Having said that, I still find this book to be advisable for any historian or activist interested in America’s radical past. Principally considering the role Black Lives Matter played in the American debate this last year, to have a reference point for radical black activism seems timely and necessary.


Staff Writer
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Roland Dodds is an educator, researcher and father just north of San Francisco who writes about politics, culture and education. He spent his formative years in radical left wing politics, but now prefers the company of contrarians of all political stripes (assuming they aren't teetotalers). He is a regular contributor at Harry's Place and Ordinary Times.

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11 thoughts on “Radical Reading: Detroit – I Do Mind Dying

  1. The book focuses on radical black organizing in Detroit between 1967-1974, mostly around the League of Revolutionary Black Workers, a faction of activists working in the city’s industrial core. Unabashedly radical Marxist-Leninist (with a smattering of Maoism, as was popular in its day)…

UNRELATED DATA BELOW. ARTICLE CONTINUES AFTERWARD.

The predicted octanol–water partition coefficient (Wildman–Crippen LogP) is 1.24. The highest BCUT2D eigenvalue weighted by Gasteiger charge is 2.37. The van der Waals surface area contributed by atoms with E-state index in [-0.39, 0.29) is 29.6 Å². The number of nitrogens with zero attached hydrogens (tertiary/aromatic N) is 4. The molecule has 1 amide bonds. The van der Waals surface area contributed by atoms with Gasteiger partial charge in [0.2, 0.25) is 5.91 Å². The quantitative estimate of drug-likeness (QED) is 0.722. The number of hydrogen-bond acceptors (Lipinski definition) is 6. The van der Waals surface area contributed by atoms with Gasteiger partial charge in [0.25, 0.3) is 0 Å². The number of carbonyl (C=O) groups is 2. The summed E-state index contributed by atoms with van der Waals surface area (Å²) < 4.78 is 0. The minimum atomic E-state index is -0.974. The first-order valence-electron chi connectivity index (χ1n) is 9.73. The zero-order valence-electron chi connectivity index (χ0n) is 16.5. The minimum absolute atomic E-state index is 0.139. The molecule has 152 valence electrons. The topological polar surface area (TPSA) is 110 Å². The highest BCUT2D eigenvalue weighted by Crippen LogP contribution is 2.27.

Great post. This 60s and 70s are a fascinating period in American history because they shaped so much of the present, but the high level narrative obscures so much.

    Also, the longer that I work in economic policy and development the more I wonder what could have been if so many 20th century revolutionaries had not bought into such dead end economic ideas.

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    • I’ve never considered that question but really is an interesting one.

      I’ve only been thinking about it for a couple of minutes now so I don’t have any bright ideas, but I’d be interested in hearing your thoughts.

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      • My current job involves economic analysis of African countries, so it is something that I think about a lot. Some of the same set of historical and cultural forces played out in the developing world as did in U.S. cities. Basically, those folks most committed to social justice and equality tend to have explicitly leftist and state-centered ideas about economics. There is a bit of path dependency here as the folks most likely to speak in favor market-based solutions and free enterprise also happened to be some of the people most indifferent, or worst, to social change.

        There are historical reasons why this is the case, but there is no real reason why it has to be. In my mind, if you care about poverty, then you don’t hobble yourself by taking a whole range of possible interventions off the table for ideological reasons. Unfortunately, lots of people care much more about ideological confrontation than they do about poverty alleviation or individual empowerment.